- Regulate your breathing and remind yourself that you will be quiet during the duration of your meditation. Breathe only through your nose.
- Count your breaths. This can be done on each inhalation, exhalation or a complete inhale/exhale cycle. Count from 1 up to 10 and repeat cycle.
- Focus on your breathing, keeping your awareness on the tip of your nose.
- At first, your breathing may be rapid and shallow. As you relax and settle into a meditative state, your breathing slows down and deepens.
- Whenever your attention drifts away, gently direct it back to your breathing and focal point. The keyword is “gently”.
- And that’s it.
Your mind WILL wander. A lot. Do not despair or feel frustrated as this is the state of our minds. Gradually, as you practise, you will observe more clarity and distracting thoughts will occur less frequently. As you become more comfortable with your sitting, you may slowly increase the duration of your meditation. A daily 30- to 45-minute practice can do wonders but take care to not ramp up too quickly. As with all training, moderation is key.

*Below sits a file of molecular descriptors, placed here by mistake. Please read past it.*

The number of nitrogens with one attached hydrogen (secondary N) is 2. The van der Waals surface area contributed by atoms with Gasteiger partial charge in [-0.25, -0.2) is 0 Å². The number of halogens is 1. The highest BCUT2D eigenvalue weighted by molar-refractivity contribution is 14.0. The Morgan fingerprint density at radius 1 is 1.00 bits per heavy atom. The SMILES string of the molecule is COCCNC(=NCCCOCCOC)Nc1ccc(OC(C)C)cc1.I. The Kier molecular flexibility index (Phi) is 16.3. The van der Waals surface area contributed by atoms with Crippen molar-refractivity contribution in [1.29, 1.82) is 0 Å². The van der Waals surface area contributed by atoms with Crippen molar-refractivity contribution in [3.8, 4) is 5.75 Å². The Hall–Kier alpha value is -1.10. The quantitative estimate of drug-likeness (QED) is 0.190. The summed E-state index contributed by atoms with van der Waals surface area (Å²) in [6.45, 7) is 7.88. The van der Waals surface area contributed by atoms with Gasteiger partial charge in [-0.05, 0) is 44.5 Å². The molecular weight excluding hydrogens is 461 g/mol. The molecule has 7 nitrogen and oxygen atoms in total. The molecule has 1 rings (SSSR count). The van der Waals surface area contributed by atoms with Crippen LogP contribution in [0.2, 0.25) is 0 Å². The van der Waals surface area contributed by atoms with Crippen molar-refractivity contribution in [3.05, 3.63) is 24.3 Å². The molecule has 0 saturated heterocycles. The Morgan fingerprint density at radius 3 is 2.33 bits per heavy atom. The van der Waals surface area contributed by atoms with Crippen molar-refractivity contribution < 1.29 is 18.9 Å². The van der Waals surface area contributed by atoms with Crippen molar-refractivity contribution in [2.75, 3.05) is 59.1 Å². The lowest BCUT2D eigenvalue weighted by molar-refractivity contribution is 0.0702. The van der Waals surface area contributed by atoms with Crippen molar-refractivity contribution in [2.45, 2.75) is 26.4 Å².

Meditation can be performed alone or in a group. While meditation itself is a solitary act, there are benefits of group meditation. Just as how your Muay Thai gym mates can motivate you to train regularly, a meditation group can have the same effect. It doesn’t need to be a daily participation and you should continue to practise alone for most days. Meditation can be challenging, especially for beginners. So the power of a community can reinforce the desire to practice and provide valuable support to newcomers.
In most cities, there are many non-secular and some secular organizations that conduct group meditation practice on a regular basis. You can look up the internet for meditation meetups in your area.
Remember this: Meditation is not a sport. You are not competing against anyone, not even yourself. There is no record to break, no standard to achieve, no examinations, nothing. You don’t have to boast about it, blog about it, or instagram yourself meditating in a picturesque and tranquil location *roll eyes*. All is required is that you be there and do it on a daily basis. Or twice daily, if you can. The only objective is to practise diligently.
Your mind is the most powerful weapon. When you dedicate a little extra effort to mental training regularly, the benefits will extend beyond just your performance at Muay Thai, and into other aspects of your life.